The case confirms the growing evidence that pharmaceutical companies are prime targets for trade secret and confidential information theft. While the indictment highlights the necessity for pharmaceutical companies to safeguard their trade secrets and confidential information, based on recent history, the case also carries risks for the government – even as Congress has expanded the protection of trade secret information. In December 2012, the President signed the Theft of Trade Secrets Clarification Act of 2012, which broadened the definition of trade secrets under the Economic Espionage Act, and the Penalty Enhancement Act, which significantly increased the financial penalties where the trade secret theft benefits a foreign entity.
In July 2013, the United States Attorney’s Office for the Southern District of Indiana brought charges against two Eli Lilly scientists accused of selling trade secrets to one of China’s largest drug companies, Jiangsu Hengrui Medicine Co. The defendants were accused of selling nine drug discovery trade secrets related to the early-stage clinical development of potential new drugs to treat cardiovascular diseases, diabetes, and cancer. The defense argued vigorously that the information was not trade secret information, but, rather, information in the public domain. Shortly after a detention hearing in which the judge modified the defendants’ terms of confinement based in part on these arguments, the government filed a superseding indictment that removed any mention of trade secrets. Instead, the superseding indictment charged the defendants with wire fraud, aiding and abetting, and conspiracy to commit wire fraud. In December 2014, however, the government moved to dismiss the charges in their entirety, commenting only that the decision “was based on a variety of factors that occurred throughout the case.”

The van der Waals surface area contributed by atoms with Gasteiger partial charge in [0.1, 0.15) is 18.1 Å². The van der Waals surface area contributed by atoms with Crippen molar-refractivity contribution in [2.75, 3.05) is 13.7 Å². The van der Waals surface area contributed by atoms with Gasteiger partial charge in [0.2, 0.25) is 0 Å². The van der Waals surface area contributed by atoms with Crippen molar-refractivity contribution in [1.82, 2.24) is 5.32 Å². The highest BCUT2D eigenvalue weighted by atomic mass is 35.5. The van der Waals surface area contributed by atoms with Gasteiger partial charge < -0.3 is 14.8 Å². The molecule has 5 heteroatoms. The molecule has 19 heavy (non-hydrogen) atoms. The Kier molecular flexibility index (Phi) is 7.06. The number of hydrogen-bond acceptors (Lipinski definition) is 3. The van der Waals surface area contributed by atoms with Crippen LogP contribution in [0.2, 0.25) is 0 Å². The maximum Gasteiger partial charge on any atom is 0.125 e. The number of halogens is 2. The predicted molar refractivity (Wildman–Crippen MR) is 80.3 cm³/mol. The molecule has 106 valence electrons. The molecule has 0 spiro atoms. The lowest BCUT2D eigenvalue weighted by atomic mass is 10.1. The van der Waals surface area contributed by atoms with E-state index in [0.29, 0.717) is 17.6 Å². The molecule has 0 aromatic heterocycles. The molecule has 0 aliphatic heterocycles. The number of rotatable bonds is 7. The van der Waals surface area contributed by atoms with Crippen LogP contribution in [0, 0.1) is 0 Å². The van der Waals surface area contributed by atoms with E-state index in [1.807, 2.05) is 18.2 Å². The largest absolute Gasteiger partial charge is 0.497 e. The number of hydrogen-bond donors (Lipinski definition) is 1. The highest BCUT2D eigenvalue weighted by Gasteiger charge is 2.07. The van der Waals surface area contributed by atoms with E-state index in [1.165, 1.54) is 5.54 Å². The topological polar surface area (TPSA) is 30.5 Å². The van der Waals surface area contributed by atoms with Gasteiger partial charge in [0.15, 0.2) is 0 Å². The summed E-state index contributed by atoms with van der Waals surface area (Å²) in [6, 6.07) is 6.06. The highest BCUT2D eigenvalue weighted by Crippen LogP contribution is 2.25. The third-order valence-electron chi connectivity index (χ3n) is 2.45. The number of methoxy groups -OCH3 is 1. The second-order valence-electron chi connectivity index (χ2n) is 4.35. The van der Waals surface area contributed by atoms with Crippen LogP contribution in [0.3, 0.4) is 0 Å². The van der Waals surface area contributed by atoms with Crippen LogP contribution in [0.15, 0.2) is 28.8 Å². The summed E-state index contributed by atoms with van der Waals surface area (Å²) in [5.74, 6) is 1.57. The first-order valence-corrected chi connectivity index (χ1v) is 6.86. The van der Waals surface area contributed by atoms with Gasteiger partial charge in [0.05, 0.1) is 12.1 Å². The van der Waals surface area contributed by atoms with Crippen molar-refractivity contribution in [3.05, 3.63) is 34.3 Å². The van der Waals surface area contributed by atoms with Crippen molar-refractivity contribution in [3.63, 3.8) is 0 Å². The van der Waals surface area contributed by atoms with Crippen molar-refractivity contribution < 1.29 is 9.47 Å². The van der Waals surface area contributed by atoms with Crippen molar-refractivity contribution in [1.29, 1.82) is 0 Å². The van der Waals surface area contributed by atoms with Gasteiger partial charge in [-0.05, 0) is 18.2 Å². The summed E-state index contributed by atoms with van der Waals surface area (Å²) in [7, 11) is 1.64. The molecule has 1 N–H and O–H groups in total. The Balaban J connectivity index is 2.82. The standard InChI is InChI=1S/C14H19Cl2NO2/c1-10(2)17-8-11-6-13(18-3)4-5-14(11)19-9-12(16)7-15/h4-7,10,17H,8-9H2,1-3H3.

In fact, since 2013, the results in trade secret cases have been decidedly mixed for the government. In August 2013, Hua Jun Zhao, a Medical College of Wisconsin researcher accused of stealing a patented cancer research compound in order to benefit a university in China was allowed to plead instead to a charge of intentionally accessing a computer without authorization, and sentenced to time served. Conversely, after a two-month trial, Walter Liew, the owner and president of a consulting services company, was sentenced in July 2014 to 15 years on charges related to the theft and sale of trade secrets from DuPont to state-owned companies in China. More recently and notably, in September 2015, based on “additional information” it had received since filing the case, the United States Attorney’s Office for the Eastern District of Pennsylvania moved to dismiss charges against Xi Xiaoxing, a Temple University physics professor accused of providing secret technology information to China. In fact, as has since been widely reported, the information was neither restricted nor covered by a nondisclosure agreement.
While problems with defining and identifying “trade secrets” continue to impede and bedevil these cases, the government remains committed to bringing them. Based on the indictment of Yu Xue and her co-defendants, however, the government appears to have taken some lessons from the recent failed cases. The 43-count, 66-page indictment carefully distinguishes “trade secret” information from confidential information, while the charges – theft, etc. of trade secrets and wire fraud, based on the theft of confidential information – reflect the distinction. To some extent, then, the indictment also is a blueprint for the defense, which now may dissect and counter the government’s claims regarding the nature of the information.
As the parties litigate the complexities of confidential vs. trade secret information; the meaning of “publicly available” information; the extent or limitations of nondisclosure agreements; and similar related issues, pharmaceutical companies should be mindful of the growing risks to their intellectual property. In particular, companies should take steps to safeguard proprietary information, including through tighter controls and restrictions, stricter nondisclosure agreements, and careful monitoring of how information is disclosed internally.